East San Jose City Councilwoman Magdalena Carrasco is pushing for a local ban on e-cigarrettes and flavored tobacco products not approved by the U.S. Food and Drug Administration.
“While we have combated the rise in cigarette use, vaping companies have been successful in recapturing their audience through the use of flavored products that are marketed towards children,” Carrasco said in a statement.
In a memo to the council, Carrasco asks for ordinances that will limit local tobacco sales near schools and “other youth-sensitive areas,” and for a change in the city’s municipal code to prohibit tobacco retailers from selling products to people under 21, which is the required age to buy tobacco products in California.
An August report from the Santa Clara County Public Health Department outlines the increased use of e-cigarettes with teens, also called vapes, throughout the county and statewide.
The report said 1 in 3 of the county’s surveyed teens had tried vaping, with 13 percent of the same group reporting using vapes at the time. The overwhelming majority of those teens, or about 82 percent, used flavored products, according to the report.
Carrasco is aiming to crack down on youthful vape use, citing the county’s report and pointing to recent news of six supposedly vape-related deaths in the United States this year (as of Sept. 13) as the smoking gun.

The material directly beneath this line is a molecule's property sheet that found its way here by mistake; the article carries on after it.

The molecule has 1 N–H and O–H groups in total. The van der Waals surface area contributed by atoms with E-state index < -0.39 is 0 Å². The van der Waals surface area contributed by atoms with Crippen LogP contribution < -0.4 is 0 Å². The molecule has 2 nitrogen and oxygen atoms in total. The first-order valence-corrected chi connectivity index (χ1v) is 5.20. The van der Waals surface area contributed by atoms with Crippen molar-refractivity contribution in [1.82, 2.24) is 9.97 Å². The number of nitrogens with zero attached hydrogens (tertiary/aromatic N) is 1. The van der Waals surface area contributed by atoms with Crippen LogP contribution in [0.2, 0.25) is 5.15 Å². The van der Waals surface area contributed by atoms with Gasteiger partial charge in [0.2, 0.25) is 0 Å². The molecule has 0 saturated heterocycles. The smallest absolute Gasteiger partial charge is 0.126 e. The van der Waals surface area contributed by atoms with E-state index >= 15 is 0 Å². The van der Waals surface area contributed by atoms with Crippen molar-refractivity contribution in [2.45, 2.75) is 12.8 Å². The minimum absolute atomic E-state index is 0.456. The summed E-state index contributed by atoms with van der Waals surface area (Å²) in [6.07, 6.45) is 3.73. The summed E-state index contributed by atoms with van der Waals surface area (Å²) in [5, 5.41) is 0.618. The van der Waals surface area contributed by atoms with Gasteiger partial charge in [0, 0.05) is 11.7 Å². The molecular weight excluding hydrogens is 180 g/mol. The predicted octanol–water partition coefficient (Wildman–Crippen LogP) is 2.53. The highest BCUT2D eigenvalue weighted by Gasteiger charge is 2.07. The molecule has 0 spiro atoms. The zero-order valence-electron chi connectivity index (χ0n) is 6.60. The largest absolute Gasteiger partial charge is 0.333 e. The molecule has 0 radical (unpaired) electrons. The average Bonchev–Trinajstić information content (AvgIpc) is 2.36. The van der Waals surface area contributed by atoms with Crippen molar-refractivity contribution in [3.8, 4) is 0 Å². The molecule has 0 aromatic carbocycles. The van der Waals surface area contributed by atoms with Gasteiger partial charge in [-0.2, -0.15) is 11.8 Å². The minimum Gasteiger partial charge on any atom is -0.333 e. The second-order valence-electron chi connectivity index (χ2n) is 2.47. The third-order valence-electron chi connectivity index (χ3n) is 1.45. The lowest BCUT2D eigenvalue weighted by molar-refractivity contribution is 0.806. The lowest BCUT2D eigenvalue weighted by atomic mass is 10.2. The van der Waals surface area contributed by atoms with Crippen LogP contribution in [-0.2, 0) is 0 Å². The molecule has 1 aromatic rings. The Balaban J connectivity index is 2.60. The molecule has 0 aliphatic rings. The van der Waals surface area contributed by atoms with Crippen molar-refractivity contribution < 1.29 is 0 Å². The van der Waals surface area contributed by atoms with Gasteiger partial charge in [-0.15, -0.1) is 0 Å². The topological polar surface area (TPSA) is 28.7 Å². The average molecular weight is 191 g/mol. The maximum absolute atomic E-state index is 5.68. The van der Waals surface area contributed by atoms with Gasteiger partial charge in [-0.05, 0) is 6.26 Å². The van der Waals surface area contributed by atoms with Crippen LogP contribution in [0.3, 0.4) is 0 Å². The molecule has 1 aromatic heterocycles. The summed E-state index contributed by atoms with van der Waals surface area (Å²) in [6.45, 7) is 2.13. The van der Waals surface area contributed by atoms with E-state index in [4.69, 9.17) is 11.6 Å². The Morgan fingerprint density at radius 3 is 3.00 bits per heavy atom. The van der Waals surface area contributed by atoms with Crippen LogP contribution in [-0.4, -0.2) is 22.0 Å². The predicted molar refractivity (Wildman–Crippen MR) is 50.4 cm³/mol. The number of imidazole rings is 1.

“Communities with lower household income, more single parent households, less education and more children in poverty have higher concentrations of tobacco retailers such as downtown and East San Jose,” Carrasco continued in her memo.
“Flavored tobacco products are intentionally marketed towards youth and communities of color. Higher concentrations of tobacco retailers increase youth exposure and access to tobacco products, leading to higher rates of tobacco use among youth.”
The county Office of Education’s Superintendent of Schools, Mary Ann Dewan, said she is “very concerned about the use of e-cigarretes and vaping products by youth” in endorsing Carrasco’s proposed ban.
“It is a health crisis in our schools and communities,” Dewan continued. “Youth are experiencing health consequences such as increased anxiety, seizures, illness, and withdrwawal symptopms appearing during the school day.”
Carrasco’s also hopes the ban will benefit smokers and vapers who are trying to quit tobacco and nicotine by proposing that new tobacco retailers be restricted to opening stores 500 feet away from existing tobacco shops.